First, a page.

I recall reading (I think it was in the foreword or introduction to an edition of his Future History collection, published after his aneurysm procedure) Heinlein's claim that he'd burned an entire novel written immediately before The Number of the Beast – in recognition of the fact that his mental condition was such, at the time he wrote it, that it was unsalvageable.

Now, newly released in 2020, we have The Pursuit of the Pankera which is claimed to be an "alternate novel of alternate worlds" – beginning exactly the way The Number of the Beast did, then diverging after Zach, Deety, Jake, and Hilda (and Gay Deceiver) made their first trip to an alternate universe.

Now, please avoid spoilers, because I'm still reading the new novel, looking forward to my first unfamiliar Heinlein fiction in almost thirty years – but is there any evidence whether the scattered notes the editors refer to having assembled to create this alternate novel, entirely in Heinlein's words, is in fact the novel he claimed to have burned?

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    If it's worse than the late stuff he did release - shudder. (I bow to no one in my reverence for early Heinlein). Commented Apr 2, 2020 at 21:13
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    I don't read very fast for enjoyment -- and don't get much reading time in a day. I'll let you know in a week or so.
    – Zeiss Ikon
    Commented Apr 3, 2020 at 11:09
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    @OrganicMarble I'm about 2/3 of the way through, and if Heinlein did try to burn this book, his brain must still not have been working right. It's much closer to "old Heinlein" than "new Heinlein" -- I'd date the overall story style as somewhere between The Moon is a Harsh Mistress and Stranger in a Strange Land, though not very similar, in terms of plot structure, to either one.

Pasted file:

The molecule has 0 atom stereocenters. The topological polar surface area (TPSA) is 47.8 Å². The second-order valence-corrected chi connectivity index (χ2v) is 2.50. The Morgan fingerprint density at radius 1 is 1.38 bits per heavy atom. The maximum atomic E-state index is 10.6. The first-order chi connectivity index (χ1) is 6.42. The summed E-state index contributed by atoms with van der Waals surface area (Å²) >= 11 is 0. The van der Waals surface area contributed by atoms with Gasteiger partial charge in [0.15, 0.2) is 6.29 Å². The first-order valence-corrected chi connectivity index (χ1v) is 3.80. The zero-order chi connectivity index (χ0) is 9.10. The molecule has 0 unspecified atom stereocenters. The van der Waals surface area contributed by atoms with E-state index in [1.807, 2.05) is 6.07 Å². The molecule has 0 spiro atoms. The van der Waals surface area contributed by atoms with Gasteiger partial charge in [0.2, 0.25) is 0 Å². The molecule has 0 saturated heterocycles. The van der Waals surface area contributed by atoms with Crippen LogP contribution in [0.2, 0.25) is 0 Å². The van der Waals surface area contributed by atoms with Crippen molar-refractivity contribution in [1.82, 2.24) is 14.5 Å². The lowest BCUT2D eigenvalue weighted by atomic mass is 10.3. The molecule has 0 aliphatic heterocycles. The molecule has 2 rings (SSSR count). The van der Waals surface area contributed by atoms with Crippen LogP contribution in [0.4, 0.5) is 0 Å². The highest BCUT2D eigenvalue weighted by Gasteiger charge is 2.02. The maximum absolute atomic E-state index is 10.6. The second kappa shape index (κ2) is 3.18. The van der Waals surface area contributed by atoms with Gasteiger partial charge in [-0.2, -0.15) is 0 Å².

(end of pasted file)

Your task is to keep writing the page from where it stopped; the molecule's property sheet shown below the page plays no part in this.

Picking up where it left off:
– Zeiss Ikon
    Commented Apr 17, 2020 at 14:16
  • thanks for the report! Sounds like a "check it out of the library" rather than "buy on sight" for me...at least if the libraries ever reopen... Commented Apr 17, 2020 at 14:20
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    @OrganicMarble I never had a problem with the first third -- which is preserved virtually word for word. Unless the last third falls flat, I'm going to wish I had this on paper to put with my others.
    – Zeiss Ikon
    Commented Apr 17, 2020 at 14:31

2 Answers 2


Having finished The Pursuit of the Pankera and had a few weeks to think it over, I'm now convinced that this is not the novel Heinlein burned after his brain surgery (the one he claimed was damaged beyond salvage by his brain dysfunction due to his undiagnosed aneurysm).

First, based on my recollection of The Number of the Beast, about 40% of Pankera is effectively identical to Beast -- not word for word, but event for event. Second, the portions that aren't the same seem to be worlds or events that were glossed over in Beast -- Barsoom is treated in much more detail in Pankera, and returned to near the conclusion; the Galactic Patrol is visited, convinced the four main characters are aware of Arisia, and enlisted to aid in the Pursuit. Third, the style of the conclusion is pure vintage Heinlein, as if it had been dredged up from 1960 or before -- very Starship Troopers, if you will.

Bottom line, Pankera appears to be, as the editors and publishers claim, assembled from notes made for Beast but written out for one reason or another (copyright might still have been an issue in the 1970s when the book was written -- another forty years has passed, after all). As far as I can tell, it's no worse (and in some ways, better) than Beast.

  • Thanks for reporting back! Commented Jul 21, 2020 at 21:40
  • I found the ending much more satisfying than the ending of Beast. And many little things along the way I found far superior as well.
    – Wildcard
    Commented Mar 16 at 10:30

The Patterson biography, which is a totally unreliable hagiography, doesn't seem to have anything about the process of writing the book. The Mendlesohn book says:

In 1977...his health was becoming a worry and some people were noticing slurring in his speech. While working on 'The Number of the Beast', he gave a speech at a small convention in Utah. His performance there seems to be the source of the rumour that his later books were his 'senile' period. ...it might be better to say that they are his near-posthumous books. He completed the manuscript, but for the first time Ginny said 'no'; the book was a mess.

While in Tahiti, he had a transient ischemic attack. Mendlesohn continues:

While recovering Heinlein sorted out the book that was to be 'The Number of the Beast' (called initially 'Panki-Barsoom'...)

Clareson and Sanders have a long discussion of the text, but nothing about the writing process AFAICT from a brief browse. Gifford seems to have nothing on the writing process.

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